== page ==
LOOK 2012: Enheduanna, women writers, the Stella and the Australian Women Writers 2012 Challenge

So, as I said in my last post, I discovered on my return to Australia after a month away that the conversation about women’s writing continues. Which I think is a very good thing – and exactly the reason that I applaud initiatives such as the Stella Prize, Meanjin’s Tournament of Books and Elizabeth Lhuede’s Australian Women Writers: 2012 Challenge. They bring to our attention the possibility of oversights and biases in our literary culture and in our own reading practices.

I liked Jane Sullivan’s thoughts on the subject – ‘A woman’s place‘ – where she called VS Naipaul’s dismissal of women writers (as ‘unequal to me’ with their ‘narrow view of the world’) ‘the tip of an enormous cultural iceberg that’s been floating about for centuries and shows no signs of melting’.

Sullivan then ran through the much discussed statistics published by VIDA, ‘The best American Count‘, which show the bias against women in US book reviewing. What I particularly liked was Sullivan’s response:

‘These figures disturbed me. They cast serious doubts on my complacent assumptions that though there was undoubtedly prejudice against women writers, somehow the worth of their work would shine through. They had me turning inward, examining my own experiences both as a writer … and as a cultural gatekeeper through my work as a former literary editor, journalist and occasional judge of writing prizes. Had I experienced marginalisation without even realising it? Or worse, had I displayed unconscious bias in my judging?’

The possibility of one’s unconscious bias against women’s writing is also addressed by Elizabeth Lhuede in her fascinating blog post ‘Because I was invited … Or, why looking for a kangaroo isn’t going to cut it for Australian Women’s Writing‘. Here she discusses how Tara Moss’s blog ‘Are our Sisters in Crime (still) fighting against a male-dominated literary world?’ inspired her Australian Women Writers: 2012 Challenge.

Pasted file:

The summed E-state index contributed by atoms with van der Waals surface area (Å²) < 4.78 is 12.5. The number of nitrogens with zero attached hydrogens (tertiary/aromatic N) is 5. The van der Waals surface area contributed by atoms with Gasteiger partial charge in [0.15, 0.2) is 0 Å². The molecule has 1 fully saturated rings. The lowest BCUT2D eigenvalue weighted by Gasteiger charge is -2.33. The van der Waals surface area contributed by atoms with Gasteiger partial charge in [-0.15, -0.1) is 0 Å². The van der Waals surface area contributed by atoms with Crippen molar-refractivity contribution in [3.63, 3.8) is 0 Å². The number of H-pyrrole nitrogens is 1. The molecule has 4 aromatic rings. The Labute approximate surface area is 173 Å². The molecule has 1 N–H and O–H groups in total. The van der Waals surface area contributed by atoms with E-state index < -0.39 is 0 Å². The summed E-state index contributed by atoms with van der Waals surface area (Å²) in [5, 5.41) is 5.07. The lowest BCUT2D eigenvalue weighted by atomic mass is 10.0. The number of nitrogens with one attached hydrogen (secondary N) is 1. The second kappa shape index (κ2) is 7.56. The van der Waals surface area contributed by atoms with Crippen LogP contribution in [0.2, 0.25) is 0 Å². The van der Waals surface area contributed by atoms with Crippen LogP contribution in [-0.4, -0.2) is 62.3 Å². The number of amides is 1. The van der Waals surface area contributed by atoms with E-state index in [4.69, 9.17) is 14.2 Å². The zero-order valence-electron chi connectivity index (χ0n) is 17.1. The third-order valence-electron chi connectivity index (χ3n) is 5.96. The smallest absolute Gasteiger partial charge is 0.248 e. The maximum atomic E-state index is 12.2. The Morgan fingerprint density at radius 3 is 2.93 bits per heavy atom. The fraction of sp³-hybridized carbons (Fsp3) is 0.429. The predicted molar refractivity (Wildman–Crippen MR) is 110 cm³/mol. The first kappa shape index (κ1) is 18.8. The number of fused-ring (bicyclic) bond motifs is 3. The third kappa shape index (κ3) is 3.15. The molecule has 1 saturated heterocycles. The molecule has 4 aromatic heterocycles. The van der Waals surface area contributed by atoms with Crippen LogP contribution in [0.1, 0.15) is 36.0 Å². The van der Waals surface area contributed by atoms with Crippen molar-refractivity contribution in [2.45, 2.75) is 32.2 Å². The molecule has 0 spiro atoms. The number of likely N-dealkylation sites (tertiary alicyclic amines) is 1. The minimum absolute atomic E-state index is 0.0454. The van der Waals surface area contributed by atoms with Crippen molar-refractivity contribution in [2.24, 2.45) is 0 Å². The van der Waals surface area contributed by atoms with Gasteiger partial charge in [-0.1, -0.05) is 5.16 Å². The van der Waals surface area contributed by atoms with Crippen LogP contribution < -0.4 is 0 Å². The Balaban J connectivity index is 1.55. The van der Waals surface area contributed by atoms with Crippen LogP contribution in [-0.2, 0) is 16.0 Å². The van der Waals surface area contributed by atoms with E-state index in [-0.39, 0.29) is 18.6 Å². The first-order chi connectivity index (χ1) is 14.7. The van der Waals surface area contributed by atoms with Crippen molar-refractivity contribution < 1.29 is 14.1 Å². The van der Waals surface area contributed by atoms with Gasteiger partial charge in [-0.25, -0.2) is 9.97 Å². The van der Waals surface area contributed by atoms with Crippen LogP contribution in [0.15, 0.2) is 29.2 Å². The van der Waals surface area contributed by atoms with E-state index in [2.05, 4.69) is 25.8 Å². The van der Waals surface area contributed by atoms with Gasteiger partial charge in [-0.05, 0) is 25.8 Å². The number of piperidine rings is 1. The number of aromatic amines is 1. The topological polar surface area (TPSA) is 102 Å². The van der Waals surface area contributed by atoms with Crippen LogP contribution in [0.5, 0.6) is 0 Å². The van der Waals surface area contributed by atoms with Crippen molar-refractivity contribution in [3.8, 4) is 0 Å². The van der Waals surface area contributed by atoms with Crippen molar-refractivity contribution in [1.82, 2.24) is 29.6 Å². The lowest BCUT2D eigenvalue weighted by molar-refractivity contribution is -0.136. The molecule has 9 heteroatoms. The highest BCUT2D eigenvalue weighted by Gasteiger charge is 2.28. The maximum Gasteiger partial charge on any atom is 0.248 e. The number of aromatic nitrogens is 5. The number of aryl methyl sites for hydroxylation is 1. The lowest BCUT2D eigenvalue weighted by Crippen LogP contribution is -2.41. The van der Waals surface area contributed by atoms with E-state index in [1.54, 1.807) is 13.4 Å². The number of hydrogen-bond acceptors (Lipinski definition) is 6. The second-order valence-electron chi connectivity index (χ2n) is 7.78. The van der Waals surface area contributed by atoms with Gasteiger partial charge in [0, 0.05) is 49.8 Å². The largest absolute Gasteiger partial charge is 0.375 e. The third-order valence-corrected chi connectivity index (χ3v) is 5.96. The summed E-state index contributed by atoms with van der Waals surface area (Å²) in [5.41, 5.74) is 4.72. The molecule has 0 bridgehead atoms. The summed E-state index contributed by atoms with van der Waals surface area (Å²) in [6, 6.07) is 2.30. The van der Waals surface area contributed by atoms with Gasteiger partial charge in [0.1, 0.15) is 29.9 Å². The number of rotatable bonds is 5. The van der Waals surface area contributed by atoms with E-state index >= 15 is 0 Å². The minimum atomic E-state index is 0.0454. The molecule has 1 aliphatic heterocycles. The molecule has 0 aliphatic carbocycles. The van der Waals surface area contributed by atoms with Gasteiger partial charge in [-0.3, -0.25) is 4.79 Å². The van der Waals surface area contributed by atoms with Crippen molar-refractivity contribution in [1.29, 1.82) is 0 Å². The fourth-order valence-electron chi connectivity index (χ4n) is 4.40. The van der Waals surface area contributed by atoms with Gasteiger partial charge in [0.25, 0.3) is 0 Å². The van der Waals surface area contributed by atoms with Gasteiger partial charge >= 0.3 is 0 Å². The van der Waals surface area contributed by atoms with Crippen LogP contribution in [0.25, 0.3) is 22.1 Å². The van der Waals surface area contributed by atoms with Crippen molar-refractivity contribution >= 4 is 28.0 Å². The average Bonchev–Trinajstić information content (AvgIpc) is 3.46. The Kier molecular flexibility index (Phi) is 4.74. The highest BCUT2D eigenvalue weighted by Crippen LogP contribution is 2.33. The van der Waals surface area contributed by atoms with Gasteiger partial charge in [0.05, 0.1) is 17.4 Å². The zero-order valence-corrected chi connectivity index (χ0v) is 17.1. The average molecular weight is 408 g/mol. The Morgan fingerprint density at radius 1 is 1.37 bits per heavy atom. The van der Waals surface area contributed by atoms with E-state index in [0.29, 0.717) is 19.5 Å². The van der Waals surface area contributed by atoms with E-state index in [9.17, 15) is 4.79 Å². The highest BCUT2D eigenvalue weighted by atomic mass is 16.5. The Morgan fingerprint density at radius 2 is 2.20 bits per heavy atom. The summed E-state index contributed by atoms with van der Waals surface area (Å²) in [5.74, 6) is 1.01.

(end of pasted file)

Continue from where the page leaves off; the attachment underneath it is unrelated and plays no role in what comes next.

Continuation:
Lhuede begins with some background: her own literary education. She talks about her PhD research, which focused on an anthology of 24 new Australian poets. Only 2 were women. She asks why such a statistic was transparent to her at the time. ‘Why wouldn’t it be?’ she replies. She’d been taught that English literature was written by men. ‘So it wasn’t exactly obvious to me that I was deliberately choosing to discuss a male-dominated canon of Australian poets … Australian women, I assumed, didn’t write much poetry.’

But by the end of her PhD research Lhuede had found that Australian women did write poetry and were published. So she’s acutely aware of how biases against women’s writing can be systemic and inadvertent. Her response was to set up the Australian Women Writers: 2012 Challenge to help counteract the gender bias in reviewing Australian writing by women.

Another response to gender bias is the Stella Prize. I think Kate Grenville’s experience of winning the Orange Prize for women’s fiction should be enough to convince anyone of the Stella’s worth for writing by women: